The word community probably means different things to people across the dirt racing fan base. I personally believe community means more than its core definition. To me it also means helping others in the same group in their time of need.
Having lost multiple drivers in 2016, it was a tough year in the dirt racing world. It’s not easy to talk about let alone think about the loved ones that were affected by these tragic losses. However, one thing that did show itself was the dirt racing community and the urge to help a fellow dirt racing faithful.
There was no gesture too small showing the love for Bryan. Everything from leaving flowers by his hauler at Knoxville to purchasing an item at the auction held at the track. All of these gestures show a sense of community we should all be proud to be a part of.
The Knoxville benefit was planned in only a couple of days and had drivers digging through their haulers to add items for the sale, creating a never-ending auction.
Once Knoxville was in the books the support kept coming, leaving Bryan’s fiancé Lauren posting apologies on social media because she couldn’t ship merchandise out fast enough.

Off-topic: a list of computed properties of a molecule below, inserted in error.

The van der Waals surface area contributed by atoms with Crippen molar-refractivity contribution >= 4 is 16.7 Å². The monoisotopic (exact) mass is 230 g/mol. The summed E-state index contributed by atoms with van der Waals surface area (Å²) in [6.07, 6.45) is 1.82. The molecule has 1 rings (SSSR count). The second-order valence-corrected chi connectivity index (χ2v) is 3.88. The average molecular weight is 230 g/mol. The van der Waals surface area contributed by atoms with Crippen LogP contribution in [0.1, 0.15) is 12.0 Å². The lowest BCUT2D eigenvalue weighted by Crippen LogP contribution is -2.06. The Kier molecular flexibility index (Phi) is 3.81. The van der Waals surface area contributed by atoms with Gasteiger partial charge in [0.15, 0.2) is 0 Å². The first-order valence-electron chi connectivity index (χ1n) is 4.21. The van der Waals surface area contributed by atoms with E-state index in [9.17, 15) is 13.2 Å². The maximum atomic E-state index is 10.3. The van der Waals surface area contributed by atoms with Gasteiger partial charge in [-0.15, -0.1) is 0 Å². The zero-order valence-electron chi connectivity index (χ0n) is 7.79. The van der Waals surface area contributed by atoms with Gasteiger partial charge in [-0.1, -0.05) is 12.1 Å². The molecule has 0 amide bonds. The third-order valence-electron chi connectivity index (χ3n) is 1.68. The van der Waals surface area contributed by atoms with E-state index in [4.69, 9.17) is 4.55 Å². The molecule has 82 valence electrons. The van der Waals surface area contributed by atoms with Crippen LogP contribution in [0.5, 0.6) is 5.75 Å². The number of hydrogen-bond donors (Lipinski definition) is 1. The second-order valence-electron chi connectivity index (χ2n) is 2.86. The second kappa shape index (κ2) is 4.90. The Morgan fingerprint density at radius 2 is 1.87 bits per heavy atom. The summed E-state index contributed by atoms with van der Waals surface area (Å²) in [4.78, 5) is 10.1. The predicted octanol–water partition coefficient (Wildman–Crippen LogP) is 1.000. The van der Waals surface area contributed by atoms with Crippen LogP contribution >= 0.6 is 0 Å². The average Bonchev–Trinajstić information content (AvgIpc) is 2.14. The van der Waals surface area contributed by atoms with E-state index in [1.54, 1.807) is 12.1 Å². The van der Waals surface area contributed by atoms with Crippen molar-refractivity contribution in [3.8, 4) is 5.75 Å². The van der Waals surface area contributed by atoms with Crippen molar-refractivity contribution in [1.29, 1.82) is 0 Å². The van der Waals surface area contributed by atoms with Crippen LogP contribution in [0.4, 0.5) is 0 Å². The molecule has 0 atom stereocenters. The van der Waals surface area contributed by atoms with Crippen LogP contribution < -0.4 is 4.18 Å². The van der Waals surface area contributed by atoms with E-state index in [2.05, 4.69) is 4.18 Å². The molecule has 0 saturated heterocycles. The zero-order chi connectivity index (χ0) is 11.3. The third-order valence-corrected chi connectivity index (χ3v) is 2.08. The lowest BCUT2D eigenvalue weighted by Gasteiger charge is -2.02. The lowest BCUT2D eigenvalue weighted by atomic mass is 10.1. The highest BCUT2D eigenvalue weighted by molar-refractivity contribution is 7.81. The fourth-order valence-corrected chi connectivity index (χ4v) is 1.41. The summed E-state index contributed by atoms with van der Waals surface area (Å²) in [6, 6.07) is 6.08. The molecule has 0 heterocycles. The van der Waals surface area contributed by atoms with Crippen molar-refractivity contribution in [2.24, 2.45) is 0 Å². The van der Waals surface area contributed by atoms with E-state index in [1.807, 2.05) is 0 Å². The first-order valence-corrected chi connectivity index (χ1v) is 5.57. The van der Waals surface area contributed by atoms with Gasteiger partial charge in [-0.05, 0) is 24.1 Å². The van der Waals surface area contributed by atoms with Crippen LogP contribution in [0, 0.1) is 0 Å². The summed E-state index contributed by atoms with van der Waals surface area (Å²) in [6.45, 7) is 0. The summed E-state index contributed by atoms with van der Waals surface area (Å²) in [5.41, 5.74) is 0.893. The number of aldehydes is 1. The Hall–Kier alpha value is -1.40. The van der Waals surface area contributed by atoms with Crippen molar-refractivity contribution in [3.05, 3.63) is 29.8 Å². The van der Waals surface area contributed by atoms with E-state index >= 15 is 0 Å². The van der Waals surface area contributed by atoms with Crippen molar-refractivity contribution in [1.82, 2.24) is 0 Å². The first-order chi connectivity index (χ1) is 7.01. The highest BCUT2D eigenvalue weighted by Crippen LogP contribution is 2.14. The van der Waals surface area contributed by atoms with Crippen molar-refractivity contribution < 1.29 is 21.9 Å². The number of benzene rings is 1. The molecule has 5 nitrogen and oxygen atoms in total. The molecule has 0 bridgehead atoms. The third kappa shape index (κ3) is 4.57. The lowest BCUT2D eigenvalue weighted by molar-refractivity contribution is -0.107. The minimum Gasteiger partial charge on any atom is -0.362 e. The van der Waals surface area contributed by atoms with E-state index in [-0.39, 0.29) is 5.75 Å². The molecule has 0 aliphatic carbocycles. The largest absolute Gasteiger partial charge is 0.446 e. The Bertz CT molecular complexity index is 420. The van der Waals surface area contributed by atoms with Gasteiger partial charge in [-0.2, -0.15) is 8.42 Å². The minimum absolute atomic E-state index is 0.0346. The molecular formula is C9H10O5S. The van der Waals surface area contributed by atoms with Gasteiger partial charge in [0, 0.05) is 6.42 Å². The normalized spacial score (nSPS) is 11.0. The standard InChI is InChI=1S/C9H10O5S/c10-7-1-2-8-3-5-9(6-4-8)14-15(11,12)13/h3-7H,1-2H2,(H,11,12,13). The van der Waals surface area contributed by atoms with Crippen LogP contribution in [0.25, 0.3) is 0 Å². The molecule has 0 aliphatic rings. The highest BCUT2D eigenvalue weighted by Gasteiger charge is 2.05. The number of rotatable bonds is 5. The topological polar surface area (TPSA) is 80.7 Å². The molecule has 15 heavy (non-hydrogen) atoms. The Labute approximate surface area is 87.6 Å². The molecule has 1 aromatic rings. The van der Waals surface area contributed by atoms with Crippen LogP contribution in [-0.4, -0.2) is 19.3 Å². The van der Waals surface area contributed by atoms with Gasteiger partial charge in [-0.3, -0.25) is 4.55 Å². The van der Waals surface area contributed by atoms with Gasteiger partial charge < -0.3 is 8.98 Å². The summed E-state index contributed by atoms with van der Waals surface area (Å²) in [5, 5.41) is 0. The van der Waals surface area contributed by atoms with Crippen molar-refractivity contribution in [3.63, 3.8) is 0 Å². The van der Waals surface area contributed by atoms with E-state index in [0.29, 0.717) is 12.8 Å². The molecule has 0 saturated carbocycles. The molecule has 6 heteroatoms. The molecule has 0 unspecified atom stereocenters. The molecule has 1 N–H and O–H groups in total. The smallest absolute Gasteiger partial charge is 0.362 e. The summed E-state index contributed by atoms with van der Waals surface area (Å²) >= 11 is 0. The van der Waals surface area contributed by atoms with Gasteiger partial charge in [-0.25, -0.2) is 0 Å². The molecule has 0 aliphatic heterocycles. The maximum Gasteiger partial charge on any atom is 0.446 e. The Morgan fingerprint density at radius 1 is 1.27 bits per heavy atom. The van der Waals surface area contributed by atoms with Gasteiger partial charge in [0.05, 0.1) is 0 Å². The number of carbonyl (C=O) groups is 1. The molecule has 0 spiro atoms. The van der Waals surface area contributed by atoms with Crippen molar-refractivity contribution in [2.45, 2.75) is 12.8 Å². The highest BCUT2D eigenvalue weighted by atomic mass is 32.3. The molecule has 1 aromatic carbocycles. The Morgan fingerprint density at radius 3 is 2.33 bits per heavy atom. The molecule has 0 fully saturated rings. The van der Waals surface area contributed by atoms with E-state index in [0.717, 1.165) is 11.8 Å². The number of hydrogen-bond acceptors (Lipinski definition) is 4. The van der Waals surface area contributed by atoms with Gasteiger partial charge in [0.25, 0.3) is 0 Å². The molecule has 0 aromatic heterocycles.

To top it all off Bryan’s autism benefit at the Chili Bowl this year was able to raise $150,000 and it’s all because of a community coming together for someone they loved.
In September the World 100 concluded its event with Bobby Pierce as the winner but ended with the terrible loss of late model driver Shane Unger.
Shane may not have been a high profile driver but if you have been around Eldora for very long, you’ll recognize he and his family as regulars to the facility. In fact, members of his family are employees at the track.
When I think of Shane I think of two colors, blue and grey. For years he had an open hauler and hand painted blue and grey numbers on his car. He ran Modifieds for years at the Ohio facility before jumping to the Super Late Model ranks.
I never had the pleasure of meeting Shane, but from everything I have heard, you wouldn’t find a nicer person or family.
The World 100 is the showcase for Super Late Model drivers and their graphic suppliers. Every year there is a best appearing car award leaving many cars with special schemes that we will most likely not see again.
Once the World 100 weekend concluded we saw a flood of drivers from the event take to social media auctioning off sides from their cars.